Monogram Residential Trust's Proposed Listing is Further Evidence That Even the Non-Traded REITs Winners Are Losers
The non-traded REIT, Monogram Residential Trust, rebranded from the Behringer Harvard Multifamily REIT I this April, is "exploring a potential listing on a national securities exchange", Monogram's CEO Mark Alfieri wrote in a letter to investors last month. Monogram's managers and senior advisors are optimistic that such a liquidity event will "maximize shareholder value". They claim that the REIT's main problem has been a lack of monetization. We disagree.
We have analyzed all of Monogram's SEC filings and applied the gross proceeds, distributions, and other cash flows to a liquid, low cost benchmark using the same methodology we have used previously. Including all $162 million in distributions, we found that investors would have been $629.5 million better off had they invested these funds in the benchmark. Once again, liquid, low cost traded REIT funds are a superior investment when compared to illiquid, fee-laden non-traded REITs. Using Vanguard's liquid, diversified mutual fund of traded REITs (ticker: VGSIX) as a benchmark, we plotted the values of the accumulating net investments in both Monogram and Vanguard. The figure below shows our estimate of the value that investors in Monogram would have had if they had instead been invested in Vanguard. The orange dots represent stated Monogram valuations.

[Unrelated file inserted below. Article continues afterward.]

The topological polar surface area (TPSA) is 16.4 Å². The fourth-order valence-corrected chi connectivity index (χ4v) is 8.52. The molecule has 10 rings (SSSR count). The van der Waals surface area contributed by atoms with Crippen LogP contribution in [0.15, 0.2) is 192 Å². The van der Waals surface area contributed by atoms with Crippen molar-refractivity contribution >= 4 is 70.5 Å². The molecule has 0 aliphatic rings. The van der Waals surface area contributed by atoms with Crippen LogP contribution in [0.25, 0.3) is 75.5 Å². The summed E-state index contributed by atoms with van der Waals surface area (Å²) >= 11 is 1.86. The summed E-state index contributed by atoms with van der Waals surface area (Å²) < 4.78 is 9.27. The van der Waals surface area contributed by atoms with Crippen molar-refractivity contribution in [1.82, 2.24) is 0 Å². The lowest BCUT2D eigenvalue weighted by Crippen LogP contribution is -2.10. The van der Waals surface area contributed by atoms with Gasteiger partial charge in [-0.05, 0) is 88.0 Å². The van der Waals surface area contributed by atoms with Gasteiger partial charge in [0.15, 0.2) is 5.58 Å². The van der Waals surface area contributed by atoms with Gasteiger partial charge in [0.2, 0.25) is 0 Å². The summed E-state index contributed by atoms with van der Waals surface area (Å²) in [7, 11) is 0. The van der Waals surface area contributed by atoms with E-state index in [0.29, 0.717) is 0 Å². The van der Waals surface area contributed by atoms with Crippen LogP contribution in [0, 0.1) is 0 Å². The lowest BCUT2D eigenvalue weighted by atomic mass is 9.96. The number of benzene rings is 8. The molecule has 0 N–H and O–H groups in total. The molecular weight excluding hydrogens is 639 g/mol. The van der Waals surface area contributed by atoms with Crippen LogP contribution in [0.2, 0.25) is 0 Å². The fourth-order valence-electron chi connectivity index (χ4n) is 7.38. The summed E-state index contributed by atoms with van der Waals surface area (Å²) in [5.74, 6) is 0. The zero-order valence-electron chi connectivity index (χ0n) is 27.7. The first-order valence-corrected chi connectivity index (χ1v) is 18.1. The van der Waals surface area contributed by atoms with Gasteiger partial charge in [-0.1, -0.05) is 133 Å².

As of August 12 (Monogram's most recent SEC filing) the REIT was valued at $1.76 billion. On the same date, the accumulated money invested by Monogram's investors would have been worth close to $2.4 billion if they had been made in Vanguard's traded REIT index. We have written extensively on the dangers of non-traded REITs in the past, and we do not believe that Monogram's performance sets it apart. Investors would be well-advised to stay away from non-traded REITs, including Monogram Residential Trust.